In an event that could attract hundreds, opponents of new federal education reforms – including at least one Fort Wayne Community Schools board member – Thursday are expected to ask Gov. Mike Pence to support legislation that would delay Indiana's adoption of the “Common Core” academic standards.
“This is to education what 'Obamacare' is to medicine,” FWCS board member Glenna Jehl said of the standards being implemented in Indiana and 45 other states under the Patient Protection and Affordable Care Act. “And it's a new unfunded mandate (for states), in addition to 'Obamacare.'” Jehl plans to be in Indianapolis on Thursday.
By a 38-11 vote, the Indiana Senate last month passed a bill that would delay implementation so Hoosier lawmakers, parents and others would have more time to study Common Core's contents, impact and costs. The letter to be delivered at 9:30 a.m. Thursday on the third floor of the state Capitol asks Pence to push for similar legislation in the House, said Judy Ross, who is active in Fort Wayne 9-12, one of several tea party-affiliated groups opposed to Common Core.
Ross said 10 groups representing 5,000 members have formed the Northern Indiana Citizens Coalition to oppose Common Core, and similar coalitions have been formed in central and southern Indiana as well. Ross and many other conservatives question the imposition of a national curriculum and the resulting loss of state and local control.
House Education Committee Chairman Robert Behning, R-Indianapolis, has opposed taking decisions on school standards from the state Board of Education and has been reluctant to allow a vote on the Senate bill, Ross said.
Northwest Allen County Schools board member Kent Somers, who is also active in the 9-12 group, said the federal government has awarded or threatened to withhold funds from states in an effort to promote adoption of Common Core, which some critics contend will impose a one-size-fits-all approach that may or may not be as good as standards already in place in individual states. The importance of classic novels will be downplayed in literature, Somers said, with instruction in procedure emphasized over finding correct answers in mathematics. Some conservatives have also accused the curriculum of attempting to promote liberal causes.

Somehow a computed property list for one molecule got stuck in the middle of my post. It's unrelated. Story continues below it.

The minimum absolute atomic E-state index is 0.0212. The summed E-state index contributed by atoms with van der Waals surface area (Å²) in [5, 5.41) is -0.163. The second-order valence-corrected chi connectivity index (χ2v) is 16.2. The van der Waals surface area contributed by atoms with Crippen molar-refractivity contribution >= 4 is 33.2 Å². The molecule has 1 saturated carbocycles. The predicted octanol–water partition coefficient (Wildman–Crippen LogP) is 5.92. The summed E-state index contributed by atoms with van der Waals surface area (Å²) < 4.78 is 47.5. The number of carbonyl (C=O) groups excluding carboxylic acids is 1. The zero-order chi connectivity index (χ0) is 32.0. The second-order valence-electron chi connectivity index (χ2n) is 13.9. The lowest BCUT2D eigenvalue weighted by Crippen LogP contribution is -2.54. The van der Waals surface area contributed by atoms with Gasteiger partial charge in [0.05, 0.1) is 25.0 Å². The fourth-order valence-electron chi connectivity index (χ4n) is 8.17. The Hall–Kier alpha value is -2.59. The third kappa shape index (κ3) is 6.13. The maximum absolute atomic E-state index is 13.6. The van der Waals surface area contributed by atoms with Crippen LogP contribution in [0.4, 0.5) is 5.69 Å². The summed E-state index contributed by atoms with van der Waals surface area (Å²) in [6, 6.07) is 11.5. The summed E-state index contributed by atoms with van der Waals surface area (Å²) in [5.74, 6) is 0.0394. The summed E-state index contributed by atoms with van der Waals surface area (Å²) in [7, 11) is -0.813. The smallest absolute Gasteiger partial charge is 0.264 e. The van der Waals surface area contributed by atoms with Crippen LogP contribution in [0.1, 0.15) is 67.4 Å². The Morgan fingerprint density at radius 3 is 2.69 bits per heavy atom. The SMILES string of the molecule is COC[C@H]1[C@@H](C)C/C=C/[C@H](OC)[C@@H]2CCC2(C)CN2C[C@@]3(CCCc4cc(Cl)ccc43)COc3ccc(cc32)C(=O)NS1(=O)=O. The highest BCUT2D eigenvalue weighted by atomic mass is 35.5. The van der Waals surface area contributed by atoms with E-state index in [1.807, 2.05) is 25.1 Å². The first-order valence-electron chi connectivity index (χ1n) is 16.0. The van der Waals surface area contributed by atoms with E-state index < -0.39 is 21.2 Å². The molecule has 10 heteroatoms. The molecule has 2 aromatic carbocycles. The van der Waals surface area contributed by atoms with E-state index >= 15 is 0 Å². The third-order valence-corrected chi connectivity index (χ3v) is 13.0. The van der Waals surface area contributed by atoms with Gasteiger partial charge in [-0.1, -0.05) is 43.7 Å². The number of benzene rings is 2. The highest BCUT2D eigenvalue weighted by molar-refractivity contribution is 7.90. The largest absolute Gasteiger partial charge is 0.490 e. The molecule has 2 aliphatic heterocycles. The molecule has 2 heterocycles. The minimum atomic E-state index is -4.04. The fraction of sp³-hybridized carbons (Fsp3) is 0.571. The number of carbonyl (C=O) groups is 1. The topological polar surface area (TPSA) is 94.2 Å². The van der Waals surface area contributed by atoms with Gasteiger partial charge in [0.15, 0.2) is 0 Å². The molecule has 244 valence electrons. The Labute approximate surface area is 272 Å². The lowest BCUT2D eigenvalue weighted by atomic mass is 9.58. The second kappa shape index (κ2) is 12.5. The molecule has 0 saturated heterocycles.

And because the Common Core curriculum is copyrighted and federally mandated, local deviations will not be allowed, Jehl said.
Supported by such groups as the Chamber of Commerce and various foundations and businesses, advocates say Common Core will close educational gaps by placing states on a level field. But Common Core's benefits should have been proved through experimentation in individual cities or states before imposing it upon the entire nation, Ross said.
Unless a delay is granted, Common Core could be fully implemented within two years, Jehl said, and may affect parochial and home schools as well.
Some critics have also suggested Common Core is being promoted by publishing companies and others who could profit from materials and equipment needed for implementation. Somers noted that schools may need to buy additional computers for testing purposes and pointed out that the Bill and Melinda Gates Foundation was one of its first proponents in 2007. Gates is the former CEO of Microsoft, the world's largest maker of software for personal computers.